Writing is the weakest skill because it is the most neglected skill in the classroom. Students know it; instructors know it. Any survey asking ESL students to rank their English skills always places the productive skill of writing at the very bottom of the list. Teachers and learners shirk the quill for a host of reasons.
Writing consumes a lot of classroom time and in the CLT world in which we operate. Somehow we feel that if our students aren’t continually engaged in speaking tasks we are not doing our jobs. Strong speakers, after all, must be strong writers–just write what you’d say, right?
Teachers also don’t like marking loads of written material. Students can generate some mind-numbingly bad stuff and correcting elementary errors can hurt the soul. Learners tend to give only cursory glances to the returned homework assignments, even if (or especially if) they are covered in red ink. Further, teachers delay written feedback. One wonders if it has any real impact on a student’s learning even if it is not chucked aside. So, a teacher’s expenditure of effort has little perceived value.
One approach to solving this complex problem is to consider developing writing skills from a reading point of view. We know that flooding a listener with certain types of input can help with their speaking. We also know that prolonged remedial writing sessions are boring and could have the opposite effect of alienating a learner entirely. Helping students to notice patterns in other people’s written material may be a start. The topic > reason > explanation pattern is prevalent in virtually all writing styles. So stop clicking your pen and start clicking your mouse.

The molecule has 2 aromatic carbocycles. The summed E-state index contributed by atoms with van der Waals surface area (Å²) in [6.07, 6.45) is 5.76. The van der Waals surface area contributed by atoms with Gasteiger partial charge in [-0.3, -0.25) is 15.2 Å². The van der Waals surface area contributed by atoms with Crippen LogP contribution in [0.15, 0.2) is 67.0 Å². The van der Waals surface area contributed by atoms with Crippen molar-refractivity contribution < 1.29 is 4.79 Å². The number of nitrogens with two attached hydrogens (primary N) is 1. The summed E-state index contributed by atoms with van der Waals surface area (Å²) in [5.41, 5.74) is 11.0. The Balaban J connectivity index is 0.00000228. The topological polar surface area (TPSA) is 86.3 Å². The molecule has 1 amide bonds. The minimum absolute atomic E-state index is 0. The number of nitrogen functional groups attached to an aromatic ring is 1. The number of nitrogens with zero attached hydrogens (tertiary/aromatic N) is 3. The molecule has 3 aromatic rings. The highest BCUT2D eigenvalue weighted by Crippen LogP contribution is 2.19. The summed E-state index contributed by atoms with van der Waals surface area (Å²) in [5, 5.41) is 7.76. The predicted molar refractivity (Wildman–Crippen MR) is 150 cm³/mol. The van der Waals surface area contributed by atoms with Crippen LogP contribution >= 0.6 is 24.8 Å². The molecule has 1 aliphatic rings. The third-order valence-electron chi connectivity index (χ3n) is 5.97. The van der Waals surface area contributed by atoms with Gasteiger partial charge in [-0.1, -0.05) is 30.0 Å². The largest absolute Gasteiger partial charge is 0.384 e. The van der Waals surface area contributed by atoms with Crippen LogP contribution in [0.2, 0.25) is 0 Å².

Here is a learner’s example of the topic > reason > explanation pattern:
Fat people can be sexy. Sexy is a state of mind, and rarely has anything to do with your size. If you believe you are sexy and you project sexy, then sexy you are at any size.
If teachers can raise a learner’s awareness of this pattern, they should be able to hunt for it in text, and also model the structure in their output during restrictive writing tasks.
When students are able to write a three-sentence paragraph, they’ll be able to add three more sentences to generate a six-sentence-paragraph. (At the elementary level, the conclusion is just a restatement of the topic sentence.)
topic > reason > explanation > reason > explanation > conclusion
Fat people can be sexy. Sexy is a state of mind, and rarely has anything to do with your size. If you believe you are sexy and you project sexy, then sexy you are at any size. Sexy is not about what others think of you, it is about how you feel about yourself. If you look in the mirror and feel sexy, then you are sexy. Weight has nothing to do with your sex appeal.
If you are interested in learning even more about TOEFL Writing, check out my course Clear Strategies & Tactics.
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